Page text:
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What do anarchists think of pride?

+4 votes
For those who have read The Dispossessed, Ursula Le Guin presents an interesting critique of pride, explaining in the story that a sense of pride for someone or something is inherently propertarian, and therefore authoritarian. If I had the book on me, I'd quote it, but I think the reasoning goes something like 'nothing belongs to anyone, ergo it's not anyone's place to take pride in anything' (PLEASE correct me if I'm wrong).
So I'm interested in what other anarchists think of pride, whether it be pride in personal accomplishment, pride in offspring/others, pride in identity (are you proud to be anarchist? Should you be?), etc. Is Le Guin not wrong in her analysis? Or is it ok to at least feel some pride in some situations sometimes? Or whatever?
asked May 2, 2013 by anonymous
When asked why people on Anarres bother to do the dirty, dangerous, or hard jobs, the anarchist Shevek replies that they do them "... because they take pride in doing them, they can — egoize ... show off ... to the weaker ones. ... A person likes to do what he is good at doing ... There is no other reward, on Anarres, no other law. One’s own pleasure, and the respect of one’s fellows. That is all. When that is so, then you see the opinion of the neighbors becomes a very mighty force.”

1 Answer

+1 vote
Well, I don't think that Le Guin in The Dispossessed is actually presenting her own analysis or utopia. That would not be consistent with the novel or with her work as a whole, which provides a whole constellation of different possible societies in a kind of grand experiment meant, I think, to illuminate the questions we are grappling with in this world, not to say what is best or truest. Consider that in The Dispossessed the anarchist society has adapted itself to survival in very harsh conditions--I think Le Guin sees the social structure they form as not only anarchist but also adapted to the conditions. In their world, they *have* to have a strongly-developed hive mind to survive. I think Le Guin is approaching this world as a thought experiment that combines anarchist principles with a barren wasteland, and that the thought experiment would unfold differently on a warm wet planet or moon.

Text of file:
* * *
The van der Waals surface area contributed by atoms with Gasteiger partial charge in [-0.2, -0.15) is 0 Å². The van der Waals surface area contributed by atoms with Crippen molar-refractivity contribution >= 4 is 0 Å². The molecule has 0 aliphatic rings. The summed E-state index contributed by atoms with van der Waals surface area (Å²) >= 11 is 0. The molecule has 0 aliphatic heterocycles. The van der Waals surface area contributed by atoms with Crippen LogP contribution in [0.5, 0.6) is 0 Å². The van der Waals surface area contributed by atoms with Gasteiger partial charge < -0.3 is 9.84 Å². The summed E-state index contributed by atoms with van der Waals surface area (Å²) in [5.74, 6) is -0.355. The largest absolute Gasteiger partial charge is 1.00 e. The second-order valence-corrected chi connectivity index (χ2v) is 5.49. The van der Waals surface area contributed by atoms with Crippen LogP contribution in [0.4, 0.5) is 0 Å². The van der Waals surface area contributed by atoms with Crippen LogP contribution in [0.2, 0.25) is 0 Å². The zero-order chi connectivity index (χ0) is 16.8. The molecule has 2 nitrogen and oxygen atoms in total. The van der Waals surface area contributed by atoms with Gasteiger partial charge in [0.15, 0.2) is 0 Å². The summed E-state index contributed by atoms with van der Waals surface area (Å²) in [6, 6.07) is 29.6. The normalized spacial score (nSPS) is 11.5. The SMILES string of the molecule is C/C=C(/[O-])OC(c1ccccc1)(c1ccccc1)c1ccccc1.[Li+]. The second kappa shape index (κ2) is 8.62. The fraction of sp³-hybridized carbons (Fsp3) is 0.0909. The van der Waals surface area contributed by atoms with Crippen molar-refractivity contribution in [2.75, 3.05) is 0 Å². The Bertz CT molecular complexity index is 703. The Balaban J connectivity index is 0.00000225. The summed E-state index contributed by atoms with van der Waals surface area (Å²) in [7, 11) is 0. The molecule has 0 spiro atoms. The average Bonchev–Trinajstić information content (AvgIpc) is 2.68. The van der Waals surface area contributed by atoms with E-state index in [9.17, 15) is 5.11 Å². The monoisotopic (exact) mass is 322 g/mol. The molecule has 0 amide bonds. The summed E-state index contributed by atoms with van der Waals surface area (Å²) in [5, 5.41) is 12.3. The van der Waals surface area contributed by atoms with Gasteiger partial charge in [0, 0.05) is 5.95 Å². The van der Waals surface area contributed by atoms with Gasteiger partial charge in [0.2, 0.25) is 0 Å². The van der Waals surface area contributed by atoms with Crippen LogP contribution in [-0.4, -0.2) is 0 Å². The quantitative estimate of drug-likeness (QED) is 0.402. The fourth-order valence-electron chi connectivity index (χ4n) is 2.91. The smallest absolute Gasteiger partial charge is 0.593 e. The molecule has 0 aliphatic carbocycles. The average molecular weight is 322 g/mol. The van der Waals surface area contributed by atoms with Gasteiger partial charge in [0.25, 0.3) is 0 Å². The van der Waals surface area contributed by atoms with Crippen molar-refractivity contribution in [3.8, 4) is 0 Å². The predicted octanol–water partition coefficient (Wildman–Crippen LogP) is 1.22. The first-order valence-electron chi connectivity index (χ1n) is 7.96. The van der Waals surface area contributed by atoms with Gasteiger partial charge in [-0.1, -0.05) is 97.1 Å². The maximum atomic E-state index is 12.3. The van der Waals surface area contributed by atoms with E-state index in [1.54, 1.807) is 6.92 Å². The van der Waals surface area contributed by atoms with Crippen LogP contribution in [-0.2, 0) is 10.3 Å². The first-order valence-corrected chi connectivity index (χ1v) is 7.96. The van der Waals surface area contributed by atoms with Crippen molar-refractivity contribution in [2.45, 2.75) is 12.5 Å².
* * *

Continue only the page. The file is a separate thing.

Pride is funny. Somebody gets a ton of slaves to make an enormous structure so he will be "immortal." Sure, you can see it from handfuls of miles away, sure, it will last thousands of years, but to think this gets you closer to immortality or eternity is pretty silly, like thinking if you fly far enough into space you will get closer to the edge of the universe. And this kind of pride has a lot to with religion, the state--you know, things that aren't anarchy. Which is pretty shitty.

With that said, there's probably another kind of pride, or a few kinds. For example, one kind of pride is a lack of shame. Which is pretty awesome. Another is going somewhere or doing something and then looking and thinking/saying "Woah, look at that." Which is pretty whatever.
answered May 2, 2013 by anok (18,620 points)